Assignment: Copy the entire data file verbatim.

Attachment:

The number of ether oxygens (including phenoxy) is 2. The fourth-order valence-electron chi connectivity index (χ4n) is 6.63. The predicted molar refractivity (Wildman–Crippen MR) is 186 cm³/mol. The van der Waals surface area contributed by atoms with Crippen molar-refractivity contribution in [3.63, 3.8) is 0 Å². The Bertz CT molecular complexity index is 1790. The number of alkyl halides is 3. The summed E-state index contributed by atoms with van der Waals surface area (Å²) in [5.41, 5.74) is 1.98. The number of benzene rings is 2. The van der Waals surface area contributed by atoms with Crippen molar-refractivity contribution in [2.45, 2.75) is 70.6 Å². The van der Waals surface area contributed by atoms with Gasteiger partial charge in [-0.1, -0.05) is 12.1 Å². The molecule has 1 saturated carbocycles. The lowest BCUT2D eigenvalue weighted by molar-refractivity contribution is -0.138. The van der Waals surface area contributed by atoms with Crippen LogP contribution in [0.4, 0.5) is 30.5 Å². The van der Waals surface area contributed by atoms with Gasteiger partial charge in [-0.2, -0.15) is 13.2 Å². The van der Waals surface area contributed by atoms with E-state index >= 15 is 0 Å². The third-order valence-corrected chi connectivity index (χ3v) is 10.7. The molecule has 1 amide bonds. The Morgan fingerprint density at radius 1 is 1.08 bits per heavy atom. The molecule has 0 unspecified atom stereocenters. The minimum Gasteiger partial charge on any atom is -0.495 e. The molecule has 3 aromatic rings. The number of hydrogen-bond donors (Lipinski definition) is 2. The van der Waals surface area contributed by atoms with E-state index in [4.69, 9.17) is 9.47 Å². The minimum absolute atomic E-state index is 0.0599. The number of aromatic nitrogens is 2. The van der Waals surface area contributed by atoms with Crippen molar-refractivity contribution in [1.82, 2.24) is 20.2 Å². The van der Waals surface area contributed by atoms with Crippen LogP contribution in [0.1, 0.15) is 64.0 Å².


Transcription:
The number of ether oxygens (including phenoxy) is 2. The fourth-order valence-electron chi connectivity index (χ4n) is 6.63. The predicted molar refractivity (Wildman–Crippen MR) is 186 cm³/mol. The van der Waals surface area contributed by atoms with Crippen molar-refractivity contribution in [3.63, 3.8) is 0 Å². The Bertz CT molecular complexity index is 1790. The number of alkyl halides is 3. The summed E-state index contributed by atoms with van der Waals surface area (Å²) in [5.41, 5.74) is 1.98. The number of benzene rings is 2. The van der Waals surface area contributed by atoms with Crippen molar-refractivity contribution in [2.45, 2.75) is 70.6 Å². The van der Waals surface area contributed by atoms with Gasteiger partial charge in [-0.1, -0.05) is 12.1 Å². The molecule has 1 saturated carbocycles. The lowest BCUT2D eigenvalue weighted by molar-refractivity contribution is -0.138. The van der Waals surface area contributed by atoms with Crippen LogP contribution in [0.4, 0.5) is 30.5 Å². The van der Waals surface area contributed by atoms with Gasteiger partial charge in [-0.2, -0.15) is 13.2 Å². The van der Waals surface area contributed by atoms with E-state index >= 15 is 0 Å². The third-order valence-corrected chi connectivity index (χ3v) is 10.7. The molecule has 1 amide bonds. The Morgan fingerprint density at radius 1 is 1.08 bits per heavy atom. The molecule has 0 unspecified atom stereocenters. The minimum Gasteiger partial charge on any atom is -0.495 e. The molecule has 3 aromatic rings. The number of hydrogen-bond donors (Lipinski definition) is 2. The van der Waals surface area contributed by atoms with E-state index in [4.69, 9.17) is 9.47 Å². The minimum absolute atomic E-state index is 0.0599. The number of aromatic nitrogens is 2. The van der Waals surface area contributed by atoms with Crippen molar-refractivity contribution in [1.82, 2.24) is 20.2 Å². The van der Waals surface area contributed by atoms with Crippen LogP contribution in [0.1, 0.15) is 64.0 Å².